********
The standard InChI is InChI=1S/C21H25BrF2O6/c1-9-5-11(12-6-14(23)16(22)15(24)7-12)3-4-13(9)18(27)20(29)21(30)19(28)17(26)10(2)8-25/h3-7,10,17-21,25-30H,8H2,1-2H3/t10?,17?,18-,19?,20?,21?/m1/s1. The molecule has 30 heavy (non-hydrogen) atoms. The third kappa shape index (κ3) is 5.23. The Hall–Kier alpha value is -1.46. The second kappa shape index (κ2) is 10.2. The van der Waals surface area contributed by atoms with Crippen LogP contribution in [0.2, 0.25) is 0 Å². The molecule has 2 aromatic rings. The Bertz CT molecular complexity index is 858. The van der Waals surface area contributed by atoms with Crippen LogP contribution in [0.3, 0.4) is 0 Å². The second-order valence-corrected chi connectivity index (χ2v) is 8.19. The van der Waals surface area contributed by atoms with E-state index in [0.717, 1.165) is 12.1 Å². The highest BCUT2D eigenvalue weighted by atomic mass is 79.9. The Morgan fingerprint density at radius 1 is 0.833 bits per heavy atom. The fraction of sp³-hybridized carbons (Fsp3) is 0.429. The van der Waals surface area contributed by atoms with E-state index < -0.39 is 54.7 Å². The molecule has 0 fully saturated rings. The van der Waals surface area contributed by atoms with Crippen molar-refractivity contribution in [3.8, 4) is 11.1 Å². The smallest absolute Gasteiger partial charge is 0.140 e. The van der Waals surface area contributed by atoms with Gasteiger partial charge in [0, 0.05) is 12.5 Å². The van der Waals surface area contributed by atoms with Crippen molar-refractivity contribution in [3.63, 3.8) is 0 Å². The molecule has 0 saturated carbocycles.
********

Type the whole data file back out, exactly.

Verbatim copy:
The standard InChI is InChI=1S/C21H25BrF2O6/c1-9-5-11(12-6-14(23)16(22)15(24)7-12)3-4-13(9)18(27)20(29)21(30)19(28)17(26)10(2)8-25/h3-7,10,17-21,25-30H,8H2,1-2H3/t10?,17?,18-,19?,20?,21?/m1/s1. The molecule has 30 heavy (non-hydrogen) atoms. The third kappa shape index (κ3) is 5.23. The Hall–Kier alpha value is -1.46. The second kappa shape index (κ2) is 10.2. The van der Waals surface area contributed by atoms with Crippen LogP contribution in [0.2, 0.25) is 0 Å². The molecule has 2 aromatic rings. The Bertz CT molecular complexity index is 858. The van der Waals surface area contributed by atoms with Crippen LogP contribution in [0.3, 0.4) is 0 Å². The second-order valence-corrected chi connectivity index (χ2v) is 8.19. The van der Waals surface area contributed by atoms with E-state index in [0.717, 1.165) is 12.1 Å². The highest BCUT2D eigenvalue weighted by atomic mass is 79.9. The Morgan fingerprint density at radius 1 is 0.833 bits per heavy atom. The fraction of sp³-hybridized carbons (Fsp3) is 0.429. The van der Waals surface area contributed by atoms with E-state index < -0.39 is 54.7 Å². The molecule has 0 fully saturated rings. The van der Waals surface area contributed by atoms with Crippen molar-refractivity contribution in [3.8, 4) is 11.1 Å². The smallest absolute Gasteiger partial charge is 0.140 e. The van der Waals surface area contributed by atoms with Gasteiger partial charge in [0, 0.05) is 12.5 Å². The van der Waals surface area contributed by atoms with Crippen molar-refractivity contribution in [3.63, 3.8) is 0 Å². The molecule has 0 saturated carbocycles.